The Supreme Court on Monday declined to take a case concerning big fines for illegal downloads of music on the Internet. A teenager had sought lower fines, claiming she didn't know it was illegal.
Paul J. Richards/AFP Photo/File/Newscom
The US Supreme Court declined on Monday to take up a case examining the extent to which those accused of illegally downloading copyrighted material from the Internet may claim the protection of an "innocent infringement" provision.
The issues arose in the case of a Texas teenager who was sued by an association of record companies for allegedly downloading 37 copyrighted songs onto her computer without paying for them.
Under the law, 16-year-old Whitney Harper faced a fine of up to $750 for each downloaded song. She argued that she was not aware that the file-sharing program on her computer was dealing in stolen property. She said she thought the songs could be downloaded for free, just like listening to the radio on the Internet.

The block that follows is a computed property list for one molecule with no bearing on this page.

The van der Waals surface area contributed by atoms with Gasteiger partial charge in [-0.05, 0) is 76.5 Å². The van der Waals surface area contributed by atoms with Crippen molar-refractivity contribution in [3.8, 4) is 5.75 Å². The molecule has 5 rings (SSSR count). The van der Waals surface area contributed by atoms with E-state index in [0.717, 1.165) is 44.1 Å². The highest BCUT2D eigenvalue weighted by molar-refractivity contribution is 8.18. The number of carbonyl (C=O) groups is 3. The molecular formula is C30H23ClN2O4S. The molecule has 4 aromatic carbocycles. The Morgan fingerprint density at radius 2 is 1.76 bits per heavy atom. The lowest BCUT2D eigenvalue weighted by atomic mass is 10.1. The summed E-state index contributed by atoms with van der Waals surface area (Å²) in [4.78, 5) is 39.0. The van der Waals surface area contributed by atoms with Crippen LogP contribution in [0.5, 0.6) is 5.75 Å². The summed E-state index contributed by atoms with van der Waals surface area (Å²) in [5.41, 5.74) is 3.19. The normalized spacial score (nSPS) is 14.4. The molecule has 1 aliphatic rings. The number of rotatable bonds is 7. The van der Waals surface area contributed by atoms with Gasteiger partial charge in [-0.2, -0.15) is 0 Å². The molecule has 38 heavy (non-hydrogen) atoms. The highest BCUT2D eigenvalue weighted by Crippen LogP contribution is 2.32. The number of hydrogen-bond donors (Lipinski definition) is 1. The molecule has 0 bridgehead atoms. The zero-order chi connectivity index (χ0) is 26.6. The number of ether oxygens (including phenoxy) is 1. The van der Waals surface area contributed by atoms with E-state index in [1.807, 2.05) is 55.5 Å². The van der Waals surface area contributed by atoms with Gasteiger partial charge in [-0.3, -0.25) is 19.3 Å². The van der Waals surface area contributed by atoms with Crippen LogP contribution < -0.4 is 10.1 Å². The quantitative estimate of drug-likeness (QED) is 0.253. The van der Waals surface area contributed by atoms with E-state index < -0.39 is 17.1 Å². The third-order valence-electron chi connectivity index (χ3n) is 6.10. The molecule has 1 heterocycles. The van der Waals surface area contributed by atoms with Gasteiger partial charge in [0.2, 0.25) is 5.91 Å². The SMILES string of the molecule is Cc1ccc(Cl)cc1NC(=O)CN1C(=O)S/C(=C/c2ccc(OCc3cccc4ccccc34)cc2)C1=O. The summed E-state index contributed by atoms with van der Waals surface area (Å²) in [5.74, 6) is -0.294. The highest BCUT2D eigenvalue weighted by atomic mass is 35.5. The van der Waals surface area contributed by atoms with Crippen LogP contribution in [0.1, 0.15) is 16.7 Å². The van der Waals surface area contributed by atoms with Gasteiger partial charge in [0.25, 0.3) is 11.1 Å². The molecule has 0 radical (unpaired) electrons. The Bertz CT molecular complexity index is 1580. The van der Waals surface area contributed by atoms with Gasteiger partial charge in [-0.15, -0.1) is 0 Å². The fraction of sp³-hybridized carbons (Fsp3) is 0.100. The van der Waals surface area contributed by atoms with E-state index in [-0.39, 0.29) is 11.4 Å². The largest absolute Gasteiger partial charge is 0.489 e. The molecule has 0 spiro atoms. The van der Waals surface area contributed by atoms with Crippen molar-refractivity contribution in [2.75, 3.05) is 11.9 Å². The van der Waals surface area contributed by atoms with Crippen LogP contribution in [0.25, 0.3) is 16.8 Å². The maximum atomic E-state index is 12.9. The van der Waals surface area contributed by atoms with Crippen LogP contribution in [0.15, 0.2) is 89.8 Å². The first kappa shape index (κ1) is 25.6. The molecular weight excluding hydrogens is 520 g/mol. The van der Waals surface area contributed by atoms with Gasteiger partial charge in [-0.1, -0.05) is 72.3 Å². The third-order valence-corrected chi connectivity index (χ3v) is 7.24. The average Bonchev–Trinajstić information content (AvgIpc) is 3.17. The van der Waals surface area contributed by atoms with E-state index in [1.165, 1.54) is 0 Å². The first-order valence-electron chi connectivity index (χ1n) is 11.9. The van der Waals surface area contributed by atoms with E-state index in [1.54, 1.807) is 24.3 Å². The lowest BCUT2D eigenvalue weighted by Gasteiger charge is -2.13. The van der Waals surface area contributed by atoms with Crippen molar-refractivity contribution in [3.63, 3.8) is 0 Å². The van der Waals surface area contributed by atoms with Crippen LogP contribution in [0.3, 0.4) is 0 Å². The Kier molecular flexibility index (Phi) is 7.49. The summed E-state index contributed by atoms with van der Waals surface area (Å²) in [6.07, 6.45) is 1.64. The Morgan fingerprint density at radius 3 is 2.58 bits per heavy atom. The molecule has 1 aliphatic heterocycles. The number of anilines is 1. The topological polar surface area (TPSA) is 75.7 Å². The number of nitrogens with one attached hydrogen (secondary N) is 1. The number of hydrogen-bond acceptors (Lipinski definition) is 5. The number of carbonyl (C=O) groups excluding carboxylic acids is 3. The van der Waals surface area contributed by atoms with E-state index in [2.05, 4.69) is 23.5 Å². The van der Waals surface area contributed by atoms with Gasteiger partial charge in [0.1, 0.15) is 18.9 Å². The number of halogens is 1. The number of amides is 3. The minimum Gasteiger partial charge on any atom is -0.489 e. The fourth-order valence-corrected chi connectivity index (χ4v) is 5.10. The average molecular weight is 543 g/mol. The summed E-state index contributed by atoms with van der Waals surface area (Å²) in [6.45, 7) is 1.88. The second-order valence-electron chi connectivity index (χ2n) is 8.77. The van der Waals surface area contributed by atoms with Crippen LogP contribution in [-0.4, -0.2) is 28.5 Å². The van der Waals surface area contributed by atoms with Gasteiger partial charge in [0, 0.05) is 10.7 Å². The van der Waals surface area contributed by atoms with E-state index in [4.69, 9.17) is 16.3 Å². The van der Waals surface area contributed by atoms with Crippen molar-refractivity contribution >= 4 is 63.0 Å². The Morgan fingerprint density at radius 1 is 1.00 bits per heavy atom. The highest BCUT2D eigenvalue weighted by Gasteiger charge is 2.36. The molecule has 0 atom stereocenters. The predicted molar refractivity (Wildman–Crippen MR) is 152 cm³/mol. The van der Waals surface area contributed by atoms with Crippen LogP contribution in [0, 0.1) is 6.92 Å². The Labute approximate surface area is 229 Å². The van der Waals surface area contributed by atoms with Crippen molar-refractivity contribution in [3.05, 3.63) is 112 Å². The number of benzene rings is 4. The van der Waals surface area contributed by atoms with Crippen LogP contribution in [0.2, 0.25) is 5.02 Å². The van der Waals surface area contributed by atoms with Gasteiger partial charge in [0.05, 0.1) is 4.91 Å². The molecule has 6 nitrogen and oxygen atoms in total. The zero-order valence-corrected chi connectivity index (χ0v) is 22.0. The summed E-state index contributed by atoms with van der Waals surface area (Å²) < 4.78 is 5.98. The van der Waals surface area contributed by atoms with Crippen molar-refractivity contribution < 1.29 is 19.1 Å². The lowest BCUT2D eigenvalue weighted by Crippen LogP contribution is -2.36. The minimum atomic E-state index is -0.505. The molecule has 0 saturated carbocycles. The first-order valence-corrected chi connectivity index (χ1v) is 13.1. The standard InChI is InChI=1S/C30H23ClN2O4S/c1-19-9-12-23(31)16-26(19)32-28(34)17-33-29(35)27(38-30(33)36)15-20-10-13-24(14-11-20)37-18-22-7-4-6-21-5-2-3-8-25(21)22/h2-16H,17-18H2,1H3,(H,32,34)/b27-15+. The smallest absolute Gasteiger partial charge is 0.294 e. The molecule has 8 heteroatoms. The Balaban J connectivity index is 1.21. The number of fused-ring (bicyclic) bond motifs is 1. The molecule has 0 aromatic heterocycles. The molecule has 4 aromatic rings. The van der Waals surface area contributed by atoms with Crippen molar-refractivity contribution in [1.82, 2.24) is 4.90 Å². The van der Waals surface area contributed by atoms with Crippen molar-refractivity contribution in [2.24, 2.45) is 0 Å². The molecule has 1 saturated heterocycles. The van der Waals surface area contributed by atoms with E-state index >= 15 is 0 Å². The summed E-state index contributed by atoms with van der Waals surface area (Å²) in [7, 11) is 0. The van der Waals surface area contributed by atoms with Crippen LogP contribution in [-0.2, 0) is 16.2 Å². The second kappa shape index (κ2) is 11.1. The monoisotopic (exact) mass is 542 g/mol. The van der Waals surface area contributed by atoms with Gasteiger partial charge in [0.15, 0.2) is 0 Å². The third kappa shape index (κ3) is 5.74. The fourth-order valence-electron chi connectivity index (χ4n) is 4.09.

In instances when a song is downloaded by someone who did not know she was infringing a copy right, the law provides for a $200 fine per song. Whitney admitted that she downloaded the music, but she said her actions were innocent and that her fine should be $200 per song.
A federal judge agreed. But a panel of the Fifth US Circuit Court of Appeals reversed the decision.
The record companies had provided adequate legal notice to consumers that they faced sanctions for unauthorized use of the recordings, the Fifth Circuit ruled. The companies posted copyright notices on CD containers.
Whitney’s lawyers argued that posting warning notices on CD covers did not provide actual notice to Whitney, who was downloading the songs from the Internet onto her home computer.
Nonetheless, the appeals court ruled that the CD notification was enough to provide Whitney and others with fair warning of the risks of infringing the record companies’ rights. It said that Whitney could not claim that she was an innocent infringer.
The Supreme Court’s decision not to take up the case allows the Fifth Circuit’s narrow interpretation of the “innocent infringer” provision to stand.